A cure-all curiosity or a thoroughly modern tablet – the Victorian remedy that is still saving lives
Do you have anything for a headache?
I have just the thing. How about an aspirin? Cheap, readily available and virtually side-effect free.
Does anyone still take aspirin? I thought ibuprofen was all the rage?
It’s not just a one-trick pony. In fact, far from just helping with your hangover, aspirin has been touted as a medication for thinning the blood, saving the lives of heart attack victims, preventing strokes, lowering the risk of some cancers and even keeping cut flowers fresh for longer.
Aspirin is found in the bark of the willow tree, but what’s actually in the pill?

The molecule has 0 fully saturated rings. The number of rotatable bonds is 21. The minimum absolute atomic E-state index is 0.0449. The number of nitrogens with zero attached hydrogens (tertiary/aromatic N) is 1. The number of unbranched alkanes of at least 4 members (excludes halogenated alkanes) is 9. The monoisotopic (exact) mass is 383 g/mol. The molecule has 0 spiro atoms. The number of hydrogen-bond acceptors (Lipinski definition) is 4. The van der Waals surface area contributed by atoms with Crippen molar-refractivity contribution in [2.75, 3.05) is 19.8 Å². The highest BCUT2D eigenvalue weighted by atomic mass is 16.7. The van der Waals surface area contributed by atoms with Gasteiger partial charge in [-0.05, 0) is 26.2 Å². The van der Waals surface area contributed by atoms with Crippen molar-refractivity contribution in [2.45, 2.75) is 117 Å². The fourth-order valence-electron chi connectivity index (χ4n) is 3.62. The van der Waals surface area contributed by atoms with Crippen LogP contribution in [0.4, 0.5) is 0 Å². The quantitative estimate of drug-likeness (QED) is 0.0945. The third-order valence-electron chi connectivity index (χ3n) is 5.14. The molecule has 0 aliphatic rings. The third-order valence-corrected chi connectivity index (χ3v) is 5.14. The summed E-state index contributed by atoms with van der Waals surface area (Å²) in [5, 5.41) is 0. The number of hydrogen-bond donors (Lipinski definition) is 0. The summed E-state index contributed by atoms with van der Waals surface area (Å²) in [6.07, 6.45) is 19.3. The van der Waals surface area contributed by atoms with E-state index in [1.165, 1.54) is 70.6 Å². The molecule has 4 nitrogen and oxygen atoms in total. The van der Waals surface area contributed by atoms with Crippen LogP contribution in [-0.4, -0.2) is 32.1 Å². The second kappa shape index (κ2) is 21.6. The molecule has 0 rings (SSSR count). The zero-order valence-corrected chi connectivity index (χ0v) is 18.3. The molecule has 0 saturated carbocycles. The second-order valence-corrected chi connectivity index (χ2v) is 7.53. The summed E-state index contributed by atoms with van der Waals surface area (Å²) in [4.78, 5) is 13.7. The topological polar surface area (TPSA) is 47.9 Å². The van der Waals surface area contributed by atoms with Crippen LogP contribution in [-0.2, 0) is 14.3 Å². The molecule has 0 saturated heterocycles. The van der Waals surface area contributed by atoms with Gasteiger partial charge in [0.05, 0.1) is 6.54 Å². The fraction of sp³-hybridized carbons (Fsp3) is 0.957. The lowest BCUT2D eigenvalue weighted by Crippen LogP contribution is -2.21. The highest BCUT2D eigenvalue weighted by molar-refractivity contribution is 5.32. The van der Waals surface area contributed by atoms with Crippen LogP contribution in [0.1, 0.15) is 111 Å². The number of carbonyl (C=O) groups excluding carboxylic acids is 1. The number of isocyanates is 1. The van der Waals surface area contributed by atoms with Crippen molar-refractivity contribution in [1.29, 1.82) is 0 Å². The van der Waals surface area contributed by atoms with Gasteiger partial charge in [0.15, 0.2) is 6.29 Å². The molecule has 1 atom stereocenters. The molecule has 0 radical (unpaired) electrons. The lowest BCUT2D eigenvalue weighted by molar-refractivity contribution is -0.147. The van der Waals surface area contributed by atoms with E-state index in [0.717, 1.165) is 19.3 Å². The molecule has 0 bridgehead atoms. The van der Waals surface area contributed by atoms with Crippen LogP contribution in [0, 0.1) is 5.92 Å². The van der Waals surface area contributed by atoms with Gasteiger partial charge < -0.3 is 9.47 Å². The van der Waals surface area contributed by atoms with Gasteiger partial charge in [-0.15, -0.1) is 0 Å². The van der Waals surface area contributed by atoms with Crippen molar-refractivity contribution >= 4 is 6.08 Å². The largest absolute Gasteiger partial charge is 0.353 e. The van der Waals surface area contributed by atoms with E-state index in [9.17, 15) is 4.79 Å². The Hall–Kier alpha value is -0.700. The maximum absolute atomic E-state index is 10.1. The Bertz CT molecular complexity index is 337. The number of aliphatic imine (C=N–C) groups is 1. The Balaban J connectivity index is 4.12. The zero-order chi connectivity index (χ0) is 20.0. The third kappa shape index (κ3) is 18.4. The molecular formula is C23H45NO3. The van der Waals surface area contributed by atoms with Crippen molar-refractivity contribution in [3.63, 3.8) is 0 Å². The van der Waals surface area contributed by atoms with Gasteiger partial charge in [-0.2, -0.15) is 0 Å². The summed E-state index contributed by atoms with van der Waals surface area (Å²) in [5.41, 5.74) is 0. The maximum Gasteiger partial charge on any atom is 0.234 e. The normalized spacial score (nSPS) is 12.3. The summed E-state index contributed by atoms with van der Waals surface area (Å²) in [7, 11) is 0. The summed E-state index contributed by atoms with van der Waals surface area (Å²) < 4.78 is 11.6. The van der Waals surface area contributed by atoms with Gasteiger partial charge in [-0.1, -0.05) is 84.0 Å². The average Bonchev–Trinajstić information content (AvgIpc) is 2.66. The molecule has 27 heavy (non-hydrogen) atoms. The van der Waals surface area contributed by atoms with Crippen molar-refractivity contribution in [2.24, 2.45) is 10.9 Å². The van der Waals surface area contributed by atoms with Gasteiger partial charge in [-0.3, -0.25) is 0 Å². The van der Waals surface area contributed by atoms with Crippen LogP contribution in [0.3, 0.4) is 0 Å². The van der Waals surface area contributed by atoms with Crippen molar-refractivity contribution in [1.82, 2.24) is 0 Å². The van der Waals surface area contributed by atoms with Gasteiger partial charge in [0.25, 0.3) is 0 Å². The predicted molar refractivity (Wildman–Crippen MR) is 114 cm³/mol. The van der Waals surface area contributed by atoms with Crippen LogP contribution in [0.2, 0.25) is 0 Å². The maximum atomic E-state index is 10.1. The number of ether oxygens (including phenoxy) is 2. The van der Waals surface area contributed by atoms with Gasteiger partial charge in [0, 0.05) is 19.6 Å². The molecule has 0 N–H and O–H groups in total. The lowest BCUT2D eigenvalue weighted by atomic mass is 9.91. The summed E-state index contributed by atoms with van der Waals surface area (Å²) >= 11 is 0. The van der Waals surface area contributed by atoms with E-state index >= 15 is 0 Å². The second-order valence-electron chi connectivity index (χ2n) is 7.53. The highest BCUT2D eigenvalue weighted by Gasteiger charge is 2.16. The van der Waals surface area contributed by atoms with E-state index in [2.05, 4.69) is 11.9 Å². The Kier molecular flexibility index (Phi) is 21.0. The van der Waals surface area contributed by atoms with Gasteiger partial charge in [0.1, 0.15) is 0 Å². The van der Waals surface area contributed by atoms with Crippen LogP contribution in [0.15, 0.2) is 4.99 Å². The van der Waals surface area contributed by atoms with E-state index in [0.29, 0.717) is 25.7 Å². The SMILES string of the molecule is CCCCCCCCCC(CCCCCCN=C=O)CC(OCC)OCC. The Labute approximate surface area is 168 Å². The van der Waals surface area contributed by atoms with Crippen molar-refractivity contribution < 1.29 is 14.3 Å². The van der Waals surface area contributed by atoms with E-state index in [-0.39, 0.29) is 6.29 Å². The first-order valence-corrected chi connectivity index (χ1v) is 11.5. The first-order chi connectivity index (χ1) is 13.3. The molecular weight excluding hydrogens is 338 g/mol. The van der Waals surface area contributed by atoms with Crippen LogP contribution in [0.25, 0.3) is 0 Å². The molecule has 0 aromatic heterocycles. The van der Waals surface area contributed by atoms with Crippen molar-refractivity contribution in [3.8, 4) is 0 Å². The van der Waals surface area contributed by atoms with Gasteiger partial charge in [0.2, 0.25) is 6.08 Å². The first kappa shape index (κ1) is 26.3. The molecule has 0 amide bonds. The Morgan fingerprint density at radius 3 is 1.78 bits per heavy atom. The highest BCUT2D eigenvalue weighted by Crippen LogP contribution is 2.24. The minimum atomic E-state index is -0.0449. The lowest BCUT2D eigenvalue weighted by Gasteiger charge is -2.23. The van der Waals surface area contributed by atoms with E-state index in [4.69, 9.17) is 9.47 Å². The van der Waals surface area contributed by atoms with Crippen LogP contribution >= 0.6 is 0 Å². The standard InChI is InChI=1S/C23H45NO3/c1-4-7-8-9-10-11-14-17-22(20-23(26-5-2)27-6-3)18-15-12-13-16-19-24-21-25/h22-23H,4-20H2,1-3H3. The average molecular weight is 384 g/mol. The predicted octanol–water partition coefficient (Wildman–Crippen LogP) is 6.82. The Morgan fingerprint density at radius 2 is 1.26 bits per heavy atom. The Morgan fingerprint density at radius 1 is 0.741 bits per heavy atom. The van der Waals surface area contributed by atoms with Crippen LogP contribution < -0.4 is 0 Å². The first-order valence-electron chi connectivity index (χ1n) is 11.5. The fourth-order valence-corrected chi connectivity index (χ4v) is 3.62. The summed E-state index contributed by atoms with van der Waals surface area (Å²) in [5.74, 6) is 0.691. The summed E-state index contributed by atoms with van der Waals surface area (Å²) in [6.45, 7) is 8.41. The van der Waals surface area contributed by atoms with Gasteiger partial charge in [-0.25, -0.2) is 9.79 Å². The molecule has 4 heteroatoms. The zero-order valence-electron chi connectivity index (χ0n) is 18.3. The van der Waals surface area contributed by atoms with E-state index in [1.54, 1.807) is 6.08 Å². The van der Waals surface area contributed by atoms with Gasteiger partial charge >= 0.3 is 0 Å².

Pure aspirin is a chemical called acetylsalicylic acid, and although it’s thought to have been used for the last 2,400 years, it was first manufactured and marketed in 1899 by pharmaceutical firm Bayer. Aspirin is actually a brand name and in parts of the world Bayer still owns the trademark, but it has since lost the rights in many countries including the US and UK. In these countries aspirin has become a generic name for the drug.